Kitchen Before

Our 1912 bungalow kitchen prior to restoration

Before and After, Kitchens


I have begun planning, or trying to plan, the best way to restore our kitchen. It’s a little tricky for several reasons. We have 3 doors leading into the kitchen on 3 different walls, 2 large built-in cupboards, and really no easy or inexpensive way to expand the space due to bathrooms, a stairway, plumbing and heat runs to the second story behind every wall.


On the south facing sink wall, a tile backsplash, counter and under the counter cupboards were added some time in our home’s past. They block part of the original built-in cupboards on the east and west walls.


I want to rip out the tile and MDF cupboards and plan on restoring the original built-in cupboards and having new doors made for them. The current doors are cheap MDF replacements of the originals.


I would like to have smaller cupboards on either side of a new sink to house the two modern conveniences that I am not willing to live without; a dishwasher and the microwave.


The fridge is visible from both the den and back porch, not the most attractive view. I have considered insetting a 24″ deep fridge into a wall to keep it from sticking out into the kitchen so awkwardly. The problem is a stairway on the other side of the fridge wall prevents us from insetting the fridge in its current location. Moving and insetting the fridge next to a built-in cupboard is an option but would leave us with a displaced stove.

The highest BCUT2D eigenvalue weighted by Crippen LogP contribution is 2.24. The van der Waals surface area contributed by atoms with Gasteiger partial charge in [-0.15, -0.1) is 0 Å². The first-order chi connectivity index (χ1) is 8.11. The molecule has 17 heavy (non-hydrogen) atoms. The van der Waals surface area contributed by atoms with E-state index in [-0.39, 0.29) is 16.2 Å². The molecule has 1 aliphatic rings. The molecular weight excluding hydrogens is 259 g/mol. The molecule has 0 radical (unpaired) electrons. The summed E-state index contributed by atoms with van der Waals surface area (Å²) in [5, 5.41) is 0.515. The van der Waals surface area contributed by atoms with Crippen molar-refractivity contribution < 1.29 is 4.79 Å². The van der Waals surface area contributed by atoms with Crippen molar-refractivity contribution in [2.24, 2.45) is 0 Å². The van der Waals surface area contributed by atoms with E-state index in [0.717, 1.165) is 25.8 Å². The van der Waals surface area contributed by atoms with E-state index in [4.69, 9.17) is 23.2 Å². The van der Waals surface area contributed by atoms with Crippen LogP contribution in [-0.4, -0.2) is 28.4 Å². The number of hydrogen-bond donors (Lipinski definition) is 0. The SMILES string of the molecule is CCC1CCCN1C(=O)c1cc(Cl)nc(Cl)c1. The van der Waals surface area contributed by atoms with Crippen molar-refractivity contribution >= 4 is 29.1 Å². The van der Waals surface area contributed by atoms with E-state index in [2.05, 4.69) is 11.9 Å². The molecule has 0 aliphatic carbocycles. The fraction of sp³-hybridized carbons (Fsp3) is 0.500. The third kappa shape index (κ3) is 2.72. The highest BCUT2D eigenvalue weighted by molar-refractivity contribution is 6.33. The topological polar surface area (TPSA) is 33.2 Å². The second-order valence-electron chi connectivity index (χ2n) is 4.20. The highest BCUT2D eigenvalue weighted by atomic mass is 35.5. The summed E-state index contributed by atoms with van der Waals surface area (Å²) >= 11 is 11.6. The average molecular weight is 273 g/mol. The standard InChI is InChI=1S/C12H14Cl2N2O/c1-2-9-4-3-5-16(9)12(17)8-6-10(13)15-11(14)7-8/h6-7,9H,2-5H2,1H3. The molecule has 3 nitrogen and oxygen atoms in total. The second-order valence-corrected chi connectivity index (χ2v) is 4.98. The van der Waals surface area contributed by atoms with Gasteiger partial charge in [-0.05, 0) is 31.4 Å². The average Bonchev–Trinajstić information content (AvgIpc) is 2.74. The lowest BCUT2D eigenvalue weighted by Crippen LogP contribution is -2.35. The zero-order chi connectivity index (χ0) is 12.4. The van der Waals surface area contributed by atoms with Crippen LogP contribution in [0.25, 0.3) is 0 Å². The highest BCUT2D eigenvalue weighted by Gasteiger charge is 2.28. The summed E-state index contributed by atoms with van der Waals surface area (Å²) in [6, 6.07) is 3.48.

The stove is overlapping part of the doorframe.


I am most unhappy with a large drainpipe next to the stove that has an unattractive box built around it. The original plaster wall was cut when updates needed to be made to the pipe.


There is also an equally ugly box on the ceiling hiding two water pipes. The water pipes can easily be moved inside the ceiling, so that is not a big deal.


I’m feeling a little bit at a loss and locked into our existing layout. We could remove one of the original built-in cupboards to solve some of these space issues but that really isn’t an option I’m considering. I want to keep those cupboards and I love all the storage space they provide. Is that unreasonable?


All suggestions and ideas are welcome.

Here is a link to a diagram of the kitchen.

Comments { 19 } February 18, 2004

Historical Kitchens

Ever wonder what your bungalow kitchen used to look like?

Inspiration, Kitchens

If you live in an old home, and are like me, you are probably curious what your kitchen looked like almost 100 years ago. I have been researching historical publications, magazines, books and online sources for ideas to help us when we restore our kitchen. These images span the early 1900′s to the late 1920′s, but primarily focus on the earlier years.

On thing that I found very interesting is that refrigerators or ice boxes are often shown integrated into a wall or cabinetry. This “trend” is considered modern in kitchen design today. Ha!

You might also enjoy:
Unpainted Historical Kitchens (more photos!)
Bungalow Kitchen Cupboards
Historical Bathroom Photos

Comments { 19 } March 21, 2004

Unpainted Historical Kitchens

Some kitchens were natural wood

Inspiration, Kitchens

Not all 1900-1920’s kitchens were painted. Although less common, some kitchen cupboards were natural wood.

Very simple kitchen layout.

Built-in cupboards.

You might also enjoy:
Historical Kitchens (lots of photos!)
Bungalow Kitchen Cupboards
Historical Bathroom Photos

Comments { 1 } March 22, 2004

Customized Commercial Refrigerator

Inspiration, Kitchens,

Customized Commercial Refrigerator
Custom designed refrigerator from Klondike Case